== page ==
Discussion and Conclusions: Macroscopic  necropsy findings of this study are similar to findings of other studies on anthracosis in wild animals (Farrow 1975; Gupta et al. 1991; Manohar et al. 2006;Sujatha et al. 2007) and in domestic animals (Jubb et al. 1993; Jones et al. 1997).  Also, histopathologicalfindings were mostly consistent with the findings of other authors (Manohar et al. 2006; Sujatha et al. 2007).  Only the fibrosis we occasionally found in our study has not been reported previously in association with anthracosis in wild animals.  Differences were also found in the size of the carbon particles as compared to minute particle sizes reported by Farrow (1975) in dog, Yu-Tong et al. (1984) in felines from circus, Gupta et al. (1991) in leaf monkey, Manoharet al. (2006) and Sujatha et al. (2007) in large wild felids.  The size of the carbon particle found in our study are partly minute (dotted) but we also found large particles (Spreading), which have not been reported before.  However, the distribution of the carbon particles was found to be similar. This is the first comprehensive overview on anthracosisin an animal collection. Thirty-six individuals of 24 different species from the same location were included in contrast to other works where only single or very few cases were described.  This study ensures occurrence of anthracosis in majority of animals of Dhaka Zoo as a consequence of alarming rate of air pollution prevalent in the city whilst other studies limit the findings to a few study animals and do not give the effects on a range of animals. Present study also indicative of possible development of cancerous or fatal consequences whichneeds yet to be further research.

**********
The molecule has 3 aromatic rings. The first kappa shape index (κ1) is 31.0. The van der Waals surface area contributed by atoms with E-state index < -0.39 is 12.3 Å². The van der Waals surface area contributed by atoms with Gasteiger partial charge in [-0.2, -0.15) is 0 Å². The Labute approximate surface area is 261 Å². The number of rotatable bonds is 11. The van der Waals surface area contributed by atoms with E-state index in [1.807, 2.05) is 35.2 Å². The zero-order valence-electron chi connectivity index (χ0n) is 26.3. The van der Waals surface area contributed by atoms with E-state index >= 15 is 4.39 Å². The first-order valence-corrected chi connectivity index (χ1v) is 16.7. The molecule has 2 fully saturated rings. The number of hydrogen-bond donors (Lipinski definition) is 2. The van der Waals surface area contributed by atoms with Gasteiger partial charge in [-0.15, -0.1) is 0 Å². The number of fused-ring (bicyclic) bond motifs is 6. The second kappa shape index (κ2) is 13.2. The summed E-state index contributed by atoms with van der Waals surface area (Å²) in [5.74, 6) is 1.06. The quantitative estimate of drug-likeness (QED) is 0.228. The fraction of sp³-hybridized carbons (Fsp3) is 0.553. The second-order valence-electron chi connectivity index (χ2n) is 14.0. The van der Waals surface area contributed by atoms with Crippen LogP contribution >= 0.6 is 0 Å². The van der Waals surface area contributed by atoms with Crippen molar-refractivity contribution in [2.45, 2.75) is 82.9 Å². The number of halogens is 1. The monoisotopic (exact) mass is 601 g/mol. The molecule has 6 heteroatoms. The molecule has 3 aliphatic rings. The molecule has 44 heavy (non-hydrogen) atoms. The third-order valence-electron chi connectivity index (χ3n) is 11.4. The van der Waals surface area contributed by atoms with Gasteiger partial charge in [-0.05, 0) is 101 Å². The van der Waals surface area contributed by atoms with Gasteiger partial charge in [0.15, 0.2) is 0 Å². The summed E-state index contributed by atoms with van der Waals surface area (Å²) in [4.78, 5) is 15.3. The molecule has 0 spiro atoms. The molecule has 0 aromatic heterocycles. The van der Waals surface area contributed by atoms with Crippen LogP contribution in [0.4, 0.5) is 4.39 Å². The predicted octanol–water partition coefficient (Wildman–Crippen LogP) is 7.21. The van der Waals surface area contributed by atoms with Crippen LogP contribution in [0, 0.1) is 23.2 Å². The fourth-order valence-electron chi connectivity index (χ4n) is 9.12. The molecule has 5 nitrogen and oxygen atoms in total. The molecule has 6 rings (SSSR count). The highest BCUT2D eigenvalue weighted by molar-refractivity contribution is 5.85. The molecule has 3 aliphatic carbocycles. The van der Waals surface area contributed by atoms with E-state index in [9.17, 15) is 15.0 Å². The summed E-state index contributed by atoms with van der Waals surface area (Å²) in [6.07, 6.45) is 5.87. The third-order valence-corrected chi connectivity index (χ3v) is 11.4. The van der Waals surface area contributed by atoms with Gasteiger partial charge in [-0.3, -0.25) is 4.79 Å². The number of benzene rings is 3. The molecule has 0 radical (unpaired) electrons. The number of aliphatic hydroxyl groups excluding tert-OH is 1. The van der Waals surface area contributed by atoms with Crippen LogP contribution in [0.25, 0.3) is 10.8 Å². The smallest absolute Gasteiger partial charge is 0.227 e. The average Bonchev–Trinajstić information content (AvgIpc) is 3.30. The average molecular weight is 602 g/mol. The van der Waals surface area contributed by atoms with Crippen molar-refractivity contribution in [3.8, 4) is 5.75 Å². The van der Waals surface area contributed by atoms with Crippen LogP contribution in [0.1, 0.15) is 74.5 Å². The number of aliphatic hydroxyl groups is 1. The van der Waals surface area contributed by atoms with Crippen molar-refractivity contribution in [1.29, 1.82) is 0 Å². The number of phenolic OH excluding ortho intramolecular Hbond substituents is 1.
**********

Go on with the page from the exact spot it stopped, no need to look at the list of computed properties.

Smokes and dust from city traffic, nearby brick fields, industries and leaf burning appear to cause anthracosis in Dhaka Zoo animals.  The macroscopic necropsy findings and histopathological findings in the lungs of Dhaka Zoo animals suggest that similar lesions may be present in humans.  Selim(2008) has reported that traffic policemen who were worst exposed to dust and smokes, suffer from respiratory distress, coughing, chest pain, asthma, high blood pressure, indigestion, jaundice, skin diseases, heart diseases and osteoarthritis among other clinical signs as result of dust and smoke borne ailment and are frequently admitted to the Central Police Hospital with respiratory problems.  Selim also described members of the traffic police as more prone to chronic diseases than other police personnel; they make up the majority of patients at the Central Police Hospital in Dhaka and have unexpectedly short life spans.  Examination of lungs of other permanent city residents is urgently recommended.  Many ordinary city residents may be equally exposed to dusts and smoke as the Dhaka Zoo animals.  The dusts may contain mineral particles including carbon, aluminum and calcium salts (non-silicates) and silicates that predispose cancer (Yu-Tong et al. 1983). Other than soil borne dust particles, all metallic and chemical borne dust particles influence both quality and quantity of cancer.

Detailed analysis of the physical and chemical properties of the particles frequent in Dhaka City, particularly from industrial and construction areas, is strongly recommended.  Special attention needs to be paid to minimize the dust and smokes thereby reducing the risks both for zoo animals and people living in Dhaka.